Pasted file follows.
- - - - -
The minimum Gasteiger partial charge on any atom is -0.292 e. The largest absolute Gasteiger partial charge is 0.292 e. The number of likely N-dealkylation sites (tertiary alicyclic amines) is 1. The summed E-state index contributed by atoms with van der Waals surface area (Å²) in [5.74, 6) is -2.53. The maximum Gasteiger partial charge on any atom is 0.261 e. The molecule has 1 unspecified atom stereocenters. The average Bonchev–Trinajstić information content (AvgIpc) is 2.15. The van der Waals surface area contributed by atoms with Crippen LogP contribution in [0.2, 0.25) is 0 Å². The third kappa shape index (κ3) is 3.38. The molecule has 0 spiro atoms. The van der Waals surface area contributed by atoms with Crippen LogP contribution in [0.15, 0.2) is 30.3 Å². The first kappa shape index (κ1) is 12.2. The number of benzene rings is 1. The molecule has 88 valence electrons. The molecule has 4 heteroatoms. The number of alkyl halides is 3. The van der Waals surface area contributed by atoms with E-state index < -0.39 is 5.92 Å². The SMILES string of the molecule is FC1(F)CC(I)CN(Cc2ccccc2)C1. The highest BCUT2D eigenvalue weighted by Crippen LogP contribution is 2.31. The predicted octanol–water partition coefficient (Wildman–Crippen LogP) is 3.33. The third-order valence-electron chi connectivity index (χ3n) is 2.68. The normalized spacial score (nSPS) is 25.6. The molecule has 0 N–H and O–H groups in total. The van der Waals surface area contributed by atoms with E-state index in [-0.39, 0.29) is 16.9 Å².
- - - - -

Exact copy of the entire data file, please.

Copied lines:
The minimum Gasteiger partial charge on any atom is -0.292 e. The largest absolute Gasteiger partial charge is 0.292 e. The number of likely N-dealkylation sites (tertiary alicyclic amines) is 1. The summed E-state index contributed by atoms with van der Waals surface area (Å²) in [5.74, 6) is -2.53. The maximum Gasteiger partial charge on any atom is 0.261 e. The molecule has 1 unspecified atom stereocenters. The average Bonchev–Trinajstić information content (AvgIpc) is 2.15. The van der Waals surface area contributed by atoms with Crippen LogP contribution in [0.2, 0.25) is 0 Å². The third kappa shape index (κ3) is 3.38. The molecule has 0 spiro atoms. The van der Waals surface area contributed by atoms with Crippen LogP contribution in [0.15, 0.2) is 30.3 Å². The first kappa shape index (κ1) is 12.2. The number of benzene rings is 1. The molecule has 88 valence electrons. The molecule has 4 heteroatoms. The number of alkyl halides is 3. The van der Waals surface area contributed by atoms with E-state index < -0.39 is 5.92 Å². The SMILES string of the molecule is FC1(F)CC(I)CN(Cc2ccccc2)C1. The highest BCUT2D eigenvalue weighted by Crippen LogP contribution is 2.31. The predicted octanol–water partition coefficient (Wildman–Crippen LogP) is 3.33. The third-order valence-electron chi connectivity index (χ3n) is 2.68. The normalized spacial score (nSPS) is 25.6. The molecule has 0 N–H and O–H groups in total. The van der Waals surface area contributed by atoms with E-state index in [-0.39, 0.29) is 16.9 Å².